Shum.Rave has released a compilation of music produced by artists from the Donbas region, ranging from noise to experimental to rap to techno. All proceeds will go towards Ukraine's defence – buy it here


Kyiv’s Closer has been instrumental in defining Ukraine’s underground since it opened in 2012, welcoming artists like Moodymann, Helena Hauff and Ricardo Villalobos onto its smokey, strobe-lit dancefloor and providing a space for countless local artists to cut their teeth. Ex-soviet countries tend to suffer with identity crises living under Russia’s threatening shadow, but Closer created a vibrant and unique cultural revolution that doubled up as a giant middle finger to Soviet control.

Read this next: How Strichka turns Closer into a party of endless discovery

Today Sergey Vel chats from Closer’s garden. The space is empty except for a disco ball hanging above some well-worn decks, but it’s easy to imagine the place packed out with bright dancers, cigarette smoke clinging to the air. Now, Closer is using it’s state-of-the-art kitchen to provide up to 300 meals a day to the Female Pokrov Monastery, Institute of Pediatrics, Obstetrics and Gynecology, Ohmatdet Children's Hospital and Ukraine’s Territorial Defence Forces. In Closer’s nearby hotel, volunteers make Molotov cocktails, camouflage nets and road blocks.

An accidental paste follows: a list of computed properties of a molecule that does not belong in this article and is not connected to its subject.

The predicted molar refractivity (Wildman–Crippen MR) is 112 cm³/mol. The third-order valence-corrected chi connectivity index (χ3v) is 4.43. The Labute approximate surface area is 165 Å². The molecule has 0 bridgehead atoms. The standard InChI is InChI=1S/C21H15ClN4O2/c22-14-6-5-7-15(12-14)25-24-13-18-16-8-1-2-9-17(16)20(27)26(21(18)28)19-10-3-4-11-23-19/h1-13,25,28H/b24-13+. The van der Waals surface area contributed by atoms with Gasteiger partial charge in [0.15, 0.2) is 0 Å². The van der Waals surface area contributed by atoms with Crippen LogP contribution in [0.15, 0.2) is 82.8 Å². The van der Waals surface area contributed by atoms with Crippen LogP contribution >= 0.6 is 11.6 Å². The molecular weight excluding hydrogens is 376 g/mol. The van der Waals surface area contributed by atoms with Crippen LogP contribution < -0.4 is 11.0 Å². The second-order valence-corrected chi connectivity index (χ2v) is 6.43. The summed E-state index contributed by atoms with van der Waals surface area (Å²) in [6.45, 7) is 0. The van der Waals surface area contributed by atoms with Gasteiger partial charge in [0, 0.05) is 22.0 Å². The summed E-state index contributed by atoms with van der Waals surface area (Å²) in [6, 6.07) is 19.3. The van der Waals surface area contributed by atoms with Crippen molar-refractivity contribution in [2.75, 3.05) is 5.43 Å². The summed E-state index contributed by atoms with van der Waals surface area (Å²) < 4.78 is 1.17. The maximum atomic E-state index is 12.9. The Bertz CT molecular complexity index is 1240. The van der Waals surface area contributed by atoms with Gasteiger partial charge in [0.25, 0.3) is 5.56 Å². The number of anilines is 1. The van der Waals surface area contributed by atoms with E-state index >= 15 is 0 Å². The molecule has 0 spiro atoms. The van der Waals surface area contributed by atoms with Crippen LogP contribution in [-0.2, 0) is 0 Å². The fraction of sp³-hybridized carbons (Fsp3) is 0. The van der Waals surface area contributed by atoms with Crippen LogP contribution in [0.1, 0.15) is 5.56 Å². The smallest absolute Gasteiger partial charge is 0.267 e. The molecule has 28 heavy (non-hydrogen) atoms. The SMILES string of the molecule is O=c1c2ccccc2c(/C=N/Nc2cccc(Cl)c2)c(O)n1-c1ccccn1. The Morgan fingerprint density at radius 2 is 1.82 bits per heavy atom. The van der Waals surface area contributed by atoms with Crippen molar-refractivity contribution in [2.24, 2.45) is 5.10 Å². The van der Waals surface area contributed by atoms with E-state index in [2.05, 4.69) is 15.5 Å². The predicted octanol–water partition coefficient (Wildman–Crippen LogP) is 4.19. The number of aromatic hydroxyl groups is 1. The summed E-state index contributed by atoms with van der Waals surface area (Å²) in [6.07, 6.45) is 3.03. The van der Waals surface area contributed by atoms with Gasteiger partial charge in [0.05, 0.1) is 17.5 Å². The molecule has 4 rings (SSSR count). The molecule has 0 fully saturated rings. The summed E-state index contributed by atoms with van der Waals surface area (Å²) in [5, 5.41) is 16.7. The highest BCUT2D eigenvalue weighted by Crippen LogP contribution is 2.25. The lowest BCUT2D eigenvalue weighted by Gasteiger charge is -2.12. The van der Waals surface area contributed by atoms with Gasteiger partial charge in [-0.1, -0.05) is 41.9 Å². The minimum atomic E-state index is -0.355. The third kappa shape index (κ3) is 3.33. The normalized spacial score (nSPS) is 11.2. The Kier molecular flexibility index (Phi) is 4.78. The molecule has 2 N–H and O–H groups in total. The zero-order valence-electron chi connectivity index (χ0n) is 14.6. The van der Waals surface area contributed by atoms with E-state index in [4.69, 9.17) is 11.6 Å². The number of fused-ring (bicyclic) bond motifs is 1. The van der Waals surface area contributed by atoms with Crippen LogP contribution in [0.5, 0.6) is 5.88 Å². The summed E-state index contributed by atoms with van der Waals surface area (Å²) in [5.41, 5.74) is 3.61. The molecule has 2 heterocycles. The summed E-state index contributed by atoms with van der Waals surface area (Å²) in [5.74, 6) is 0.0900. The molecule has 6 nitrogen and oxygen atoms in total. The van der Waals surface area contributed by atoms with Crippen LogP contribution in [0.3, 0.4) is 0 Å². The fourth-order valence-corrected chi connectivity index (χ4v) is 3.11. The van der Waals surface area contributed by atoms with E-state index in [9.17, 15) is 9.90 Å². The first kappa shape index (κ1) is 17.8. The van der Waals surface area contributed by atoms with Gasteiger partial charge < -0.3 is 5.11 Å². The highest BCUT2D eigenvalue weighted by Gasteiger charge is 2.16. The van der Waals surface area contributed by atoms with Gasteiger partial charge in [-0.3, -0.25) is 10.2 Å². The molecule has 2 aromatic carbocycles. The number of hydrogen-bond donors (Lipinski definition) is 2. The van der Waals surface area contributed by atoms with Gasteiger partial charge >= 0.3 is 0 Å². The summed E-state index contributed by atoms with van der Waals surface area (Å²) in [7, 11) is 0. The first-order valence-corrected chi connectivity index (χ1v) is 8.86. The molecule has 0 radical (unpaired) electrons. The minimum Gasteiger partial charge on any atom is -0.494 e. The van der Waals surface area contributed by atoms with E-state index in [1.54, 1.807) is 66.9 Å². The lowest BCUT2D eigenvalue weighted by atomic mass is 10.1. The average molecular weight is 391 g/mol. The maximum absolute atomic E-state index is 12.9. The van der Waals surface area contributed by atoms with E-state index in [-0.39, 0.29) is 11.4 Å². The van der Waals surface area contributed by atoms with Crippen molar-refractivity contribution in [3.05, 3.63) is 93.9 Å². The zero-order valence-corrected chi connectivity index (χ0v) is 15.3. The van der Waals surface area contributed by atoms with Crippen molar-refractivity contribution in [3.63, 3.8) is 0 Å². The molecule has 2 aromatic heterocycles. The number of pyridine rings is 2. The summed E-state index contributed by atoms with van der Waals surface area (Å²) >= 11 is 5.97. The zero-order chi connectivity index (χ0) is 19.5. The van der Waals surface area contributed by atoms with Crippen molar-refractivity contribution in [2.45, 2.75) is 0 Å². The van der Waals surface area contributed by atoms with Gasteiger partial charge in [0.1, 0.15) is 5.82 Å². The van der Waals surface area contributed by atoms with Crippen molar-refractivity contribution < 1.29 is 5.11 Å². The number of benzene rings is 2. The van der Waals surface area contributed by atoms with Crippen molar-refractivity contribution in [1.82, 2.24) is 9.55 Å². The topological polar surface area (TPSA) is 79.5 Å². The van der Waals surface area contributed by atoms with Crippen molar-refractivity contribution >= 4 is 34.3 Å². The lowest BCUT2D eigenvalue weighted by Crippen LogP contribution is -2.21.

Although the club is closed, business has come to a halt and their community is serving on the frontline, the pervading mood is one of positivity. “We’re happy because we understand what we need to do,” Sergey says. "The Ukrainian people have come together, and we know what’s important.”

Sergey ends on an anecdote. “My friend found a brand new car on the street with a full tank of gas and keys in the ignition. He waited for a couple hours to see if anyone came to get the car and when no one did, he drove him and his family to safety. Then he looked in the glove box and found a registration and phone number. He called the number, and a man picked up and said ‘You have my car? Good. I have five. I thought someone might need it. So take it, and when this is over you can bring it back.” Sergey smiles. “It’s difficult and sad, of course. But there are some beautiful moments, too.”

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Alice Austin is a freelance writer and regular contributor to Mixmag, follow her on Twitter